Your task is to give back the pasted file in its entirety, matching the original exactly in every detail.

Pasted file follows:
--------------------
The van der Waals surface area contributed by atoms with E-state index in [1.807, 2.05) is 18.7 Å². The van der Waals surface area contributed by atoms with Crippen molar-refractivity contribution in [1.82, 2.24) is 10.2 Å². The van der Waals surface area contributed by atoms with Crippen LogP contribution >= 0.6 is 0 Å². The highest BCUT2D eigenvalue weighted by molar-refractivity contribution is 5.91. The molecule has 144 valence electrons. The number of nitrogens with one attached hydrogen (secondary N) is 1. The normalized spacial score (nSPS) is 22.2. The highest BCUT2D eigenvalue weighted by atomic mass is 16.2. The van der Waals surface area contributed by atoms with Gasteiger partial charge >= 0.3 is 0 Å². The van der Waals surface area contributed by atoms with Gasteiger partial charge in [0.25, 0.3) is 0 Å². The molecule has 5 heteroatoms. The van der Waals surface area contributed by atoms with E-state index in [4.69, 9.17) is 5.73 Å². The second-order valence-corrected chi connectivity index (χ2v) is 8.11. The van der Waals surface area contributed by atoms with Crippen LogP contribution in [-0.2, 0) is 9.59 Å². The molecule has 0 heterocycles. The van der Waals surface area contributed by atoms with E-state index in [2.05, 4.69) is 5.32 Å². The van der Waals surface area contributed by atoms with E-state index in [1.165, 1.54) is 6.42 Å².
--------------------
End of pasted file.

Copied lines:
The van der Waals surface area contributed by atoms with E-state index in [1.807, 2.05) is 18.7 Å². The van der Waals surface area contributed by atoms with Crippen molar-refractivity contribution in [1.82, 2.24) is 10.2 Å². The van der Waals surface area contributed by atoms with Crippen LogP contribution >= 0.6 is 0 Å². The highest BCUT2D eigenvalue weighted by molar-refractivity contribution is 5.91. The molecule has 144 valence electrons. The number of nitrogens with one attached hydrogen (secondary N) is 1. The normalized spacial score (nSPS) is 22.2. The highest BCUT2D eigenvalue weighted by atomic mass is 16.2. The van der Waals surface area contributed by atoms with Gasteiger partial charge >= 0.3 is 0 Å². The van der Waals surface area contributed by atoms with Gasteiger partial charge in [0.25, 0.3) is 0 Å². The molecule has 5 heteroatoms. The van der Waals surface area contributed by atoms with E-state index in [4.69, 9.17) is 5.73 Å². The second-order valence-corrected chi connectivity index (χ2v) is 8.11. The van der Waals surface area contributed by atoms with Crippen LogP contribution in [-0.2, 0) is 9.59 Å². The molecule has 0 heterocycles. The van der Waals surface area contributed by atoms with E-state index in [2.05, 4.69) is 5.32 Å². The van der Waals surface area contributed by atoms with E-state index in [1.165, 1.54) is 6.42 Å².